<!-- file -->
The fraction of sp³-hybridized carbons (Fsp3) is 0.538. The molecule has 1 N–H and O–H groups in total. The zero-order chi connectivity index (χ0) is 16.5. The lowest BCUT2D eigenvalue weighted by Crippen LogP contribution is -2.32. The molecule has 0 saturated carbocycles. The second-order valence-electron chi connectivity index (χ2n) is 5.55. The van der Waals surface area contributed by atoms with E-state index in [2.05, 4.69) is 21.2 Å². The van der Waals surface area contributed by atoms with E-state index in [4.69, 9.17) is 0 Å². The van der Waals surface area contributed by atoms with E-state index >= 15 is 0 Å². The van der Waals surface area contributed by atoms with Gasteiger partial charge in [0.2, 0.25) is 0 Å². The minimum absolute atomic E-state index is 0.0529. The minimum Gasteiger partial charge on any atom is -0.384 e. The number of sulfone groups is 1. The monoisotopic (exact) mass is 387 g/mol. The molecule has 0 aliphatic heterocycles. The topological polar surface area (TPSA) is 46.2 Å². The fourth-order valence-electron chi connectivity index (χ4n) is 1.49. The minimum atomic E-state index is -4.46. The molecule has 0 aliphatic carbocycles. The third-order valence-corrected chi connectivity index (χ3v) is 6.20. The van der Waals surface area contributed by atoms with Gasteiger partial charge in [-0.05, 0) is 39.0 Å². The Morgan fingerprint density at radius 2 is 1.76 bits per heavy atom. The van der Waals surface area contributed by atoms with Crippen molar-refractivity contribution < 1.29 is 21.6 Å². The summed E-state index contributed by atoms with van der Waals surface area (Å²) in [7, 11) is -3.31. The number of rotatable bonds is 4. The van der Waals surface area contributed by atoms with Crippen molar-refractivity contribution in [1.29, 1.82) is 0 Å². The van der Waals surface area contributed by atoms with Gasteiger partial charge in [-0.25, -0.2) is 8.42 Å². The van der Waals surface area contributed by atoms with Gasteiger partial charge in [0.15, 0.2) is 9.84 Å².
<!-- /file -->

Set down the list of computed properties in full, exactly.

The fraction of sp³-hybridized carbons (Fsp3) is 0.538. The molecule has 1 N–H and O–H groups in total. The zero-order chi connectivity index (χ0) is 16.5. The lowest BCUT2D eigenvalue weighted by Crippen LogP contribution is -2.32. The molecule has 0 saturated carbocycles. The second-order valence-electron chi connectivity index (χ2n) is 5.55. The van der Waals surface area contributed by atoms with E-state index in [2.05, 4.69) is 21.2 Å². The van der Waals surface area contributed by atoms with E-state index in [4.69, 9.17) is 0 Å². The van der Waals surface area contributed by atoms with E-state index >= 15 is 0 Å². The van der Waals surface area contributed by atoms with Gasteiger partial charge in [0.2, 0.25) is 0 Å². The minimum absolute atomic E-state index is 0.0529. The minimum Gasteiger partial charge on any atom is -0.384 e. The number of sulfone groups is 1. The monoisotopic (exact) mass is 387 g/mol. The molecule has 0 aliphatic heterocycles. The topological polar surface area (TPSA) is 46.2 Å². The fourth-order valence-electron chi connectivity index (χ4n) is 1.49. The minimum atomic E-state index is -4.46. The molecule has 0 aliphatic carbocycles. The third-order valence-corrected chi connectivity index (χ3v) is 6.20. The van der Waals surface area contributed by atoms with Gasteiger partial charge in [-0.05, 0) is 39.0 Å². The Morgan fingerprint density at radius 2 is 1.76 bits per heavy atom. The van der Waals surface area contributed by atoms with Crippen molar-refractivity contribution < 1.29 is 21.6 Å². The summed E-state index contributed by atoms with van der Waals surface area (Å²) in [7, 11) is -3.31. The number of rotatable bonds is 4. The van der Waals surface area contributed by atoms with Crippen molar-refractivity contribution in [1.29, 1.82) is 0 Å². The van der Waals surface area contributed by atoms with Gasteiger partial charge in [-0.25, -0.2) is 8.42 Å². The van der Waals surface area contributed by atoms with Gasteiger partial charge in [0.15, 0.2) is 9.84 Å².